Tuesday, 25 April 2017

Things I’ve learned about putting together large grant applications (Rachel Winterton)


Elephant in knitted suit plus child | Photo by Kim Tairi
www.flickr.com/photos/angels_have_the_phone_box
Given that I work as a research-only academic, pulling together large grant applications is something that I do a LOT of.

When I started my job as a research officer back in 2009, my contribution was limited to chasing up bits and pieces for senior colleagues who were submitting grants. I was given tasks like adding up budgets and finding references.

Now, I lead my own grant applications (mostly Australian Research Council grants, but occasionally large tenders for industry or philanthropic grants). I collaborate with national and international colleagues, as well as industry partners.

I've had more failures than successes (which applies to just about every other researcher I know) but, regardless of the outcome, there are things I’ve learned over the years about making the process as smooth and stress-free as possible.

Here are my key tips for your grant writing pleasure!

Tuesday, 18 April 2017

iThenticate - it's here to help (Helen Young)

Photo by Jimmy Chang | unsplash.com
We all know not to plagiarise, but managing ethical publication isn’t as simple as saying ‘don’t copy’ like we got told in primary school tests.

Anyone can make a mistake, get a reference wrong, or forget to put quote marks in their notes and think the passage is a paraphrase months later. And what about quoting and citing yourself?

In this day and age of impact and engagement, we often write about the same research more than once as we try to reach the biggest audience we can. It can be hard to find new words to do it in, especially when time is a commodity nobody has enough of.

So, what’s a time-poor researcher to do?

Tuesday, 11 April 2017

The real reason I engage in scientific outreach (Charles Gray)

My best friend is a high school teacher and the question he gets asked the most is “What am I ever going to use this for?”

I would wager that the subject that gets this question the most is mathematics.

As a PhD student in mathematical statistics, I know that problems of today and the problems of tomorrow, such as climate change, income inequality, and cancer, cannot be solved without the mathematical sciences. But high school students don’t necessarily know this.

It’s this message that I, as a careers ambassador for the Australian Mathematical Sciences Institute’s Choose Maths campaign, have been sharing with high school students around Australia.

In March 2017, we toured the country screening the movie Hidden Figures, a chronicle of three extraordinary female mathematicians who worked in the space program at NASA in the 1960s, to high school girls. At each event, we have women who work in mathematics-related fields speak and share their journey. This role developed from my work as a student affiliate with Women in STEMM Australia, for whom I curated a feature series on women studying STEMM last year, and various similar projects.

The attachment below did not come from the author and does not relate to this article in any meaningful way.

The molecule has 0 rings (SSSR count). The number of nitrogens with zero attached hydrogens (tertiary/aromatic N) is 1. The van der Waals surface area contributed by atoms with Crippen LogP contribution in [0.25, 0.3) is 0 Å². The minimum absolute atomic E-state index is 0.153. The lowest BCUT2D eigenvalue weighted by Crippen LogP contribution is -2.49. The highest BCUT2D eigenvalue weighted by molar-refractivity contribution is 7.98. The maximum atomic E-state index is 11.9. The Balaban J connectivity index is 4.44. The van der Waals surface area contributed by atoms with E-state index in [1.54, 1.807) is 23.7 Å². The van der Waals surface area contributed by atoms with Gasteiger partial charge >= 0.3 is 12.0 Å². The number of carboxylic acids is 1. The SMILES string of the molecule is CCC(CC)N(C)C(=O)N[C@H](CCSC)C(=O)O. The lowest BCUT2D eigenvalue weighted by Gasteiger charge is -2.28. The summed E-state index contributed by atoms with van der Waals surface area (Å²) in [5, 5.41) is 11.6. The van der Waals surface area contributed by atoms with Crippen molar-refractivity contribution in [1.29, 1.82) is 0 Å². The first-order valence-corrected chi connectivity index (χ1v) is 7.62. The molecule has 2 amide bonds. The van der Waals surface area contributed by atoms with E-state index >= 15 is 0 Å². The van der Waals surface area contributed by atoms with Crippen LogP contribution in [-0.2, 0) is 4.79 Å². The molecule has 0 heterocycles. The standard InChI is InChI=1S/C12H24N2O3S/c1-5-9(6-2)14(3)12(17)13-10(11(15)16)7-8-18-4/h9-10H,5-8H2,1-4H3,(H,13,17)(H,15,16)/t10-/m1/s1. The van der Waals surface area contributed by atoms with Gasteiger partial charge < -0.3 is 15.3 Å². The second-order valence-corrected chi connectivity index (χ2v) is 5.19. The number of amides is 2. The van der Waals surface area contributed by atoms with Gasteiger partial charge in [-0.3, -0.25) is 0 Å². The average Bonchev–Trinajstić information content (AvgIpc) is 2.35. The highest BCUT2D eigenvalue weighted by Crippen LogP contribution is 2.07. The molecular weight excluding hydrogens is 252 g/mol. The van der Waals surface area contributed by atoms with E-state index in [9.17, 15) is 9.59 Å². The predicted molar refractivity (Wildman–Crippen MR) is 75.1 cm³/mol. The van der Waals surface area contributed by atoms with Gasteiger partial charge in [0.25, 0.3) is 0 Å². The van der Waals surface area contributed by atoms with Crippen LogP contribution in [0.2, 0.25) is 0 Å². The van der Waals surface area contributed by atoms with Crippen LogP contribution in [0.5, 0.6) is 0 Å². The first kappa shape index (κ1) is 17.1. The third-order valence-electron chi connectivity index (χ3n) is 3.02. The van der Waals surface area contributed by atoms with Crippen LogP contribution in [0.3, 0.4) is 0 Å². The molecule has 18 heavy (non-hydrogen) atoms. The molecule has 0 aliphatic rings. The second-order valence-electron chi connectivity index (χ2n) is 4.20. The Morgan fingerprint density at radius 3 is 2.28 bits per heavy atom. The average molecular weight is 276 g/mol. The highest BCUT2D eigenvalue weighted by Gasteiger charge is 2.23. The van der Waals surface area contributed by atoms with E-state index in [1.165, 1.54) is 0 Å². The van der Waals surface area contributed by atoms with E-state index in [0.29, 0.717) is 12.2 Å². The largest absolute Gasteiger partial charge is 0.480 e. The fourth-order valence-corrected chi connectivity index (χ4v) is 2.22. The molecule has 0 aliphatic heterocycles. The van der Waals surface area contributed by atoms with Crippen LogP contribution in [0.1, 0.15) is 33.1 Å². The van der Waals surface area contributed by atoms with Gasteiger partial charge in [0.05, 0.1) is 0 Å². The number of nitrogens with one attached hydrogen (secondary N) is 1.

Why would I do something like this?

Tuesday, 4 April 2017

What's the Statistics Consultancy Research Platform? (Xia Li)

The consultancy offers statistical advice about research methods, experimental design and data analysis to improve the quality and impact of research outcomes. Services are available to La Trobe researchers and graduate research students across all campuses, as well as external organisations.

In this week’s blog, Xia Li (Statistics Consultant) shares with us some of her work on the platform, and the experiences of a researcher and student she assisted.

The RED Alert will feature posts on the experiences of each of the new research platforms over the coming weeks. These have been created to bring together capabilities, expertise and technology from across the university under defined structures to enhance how La Trobe researchers do their work, so we hope you enjoy learning about them.

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As the Statistics Consultant, I’m supported by a team of statisticians: Dr Leila Karimi, Dr Graeme Byrne, Dr Jerry Lai, and Dr Masha Fridman.

Our aim is to raise the quality of research by providing advice on experimental design prior to the conduct of research, as well as the analysis of data, so that more of the results are publishable.

We have experience in a broad range of statistical methodologies, and offer support across all disciplines of research.

Since the launch of our platform in September 2016, we’ve assisted researchers and students across nine schools.

Here's a breakdown of what we can do for you: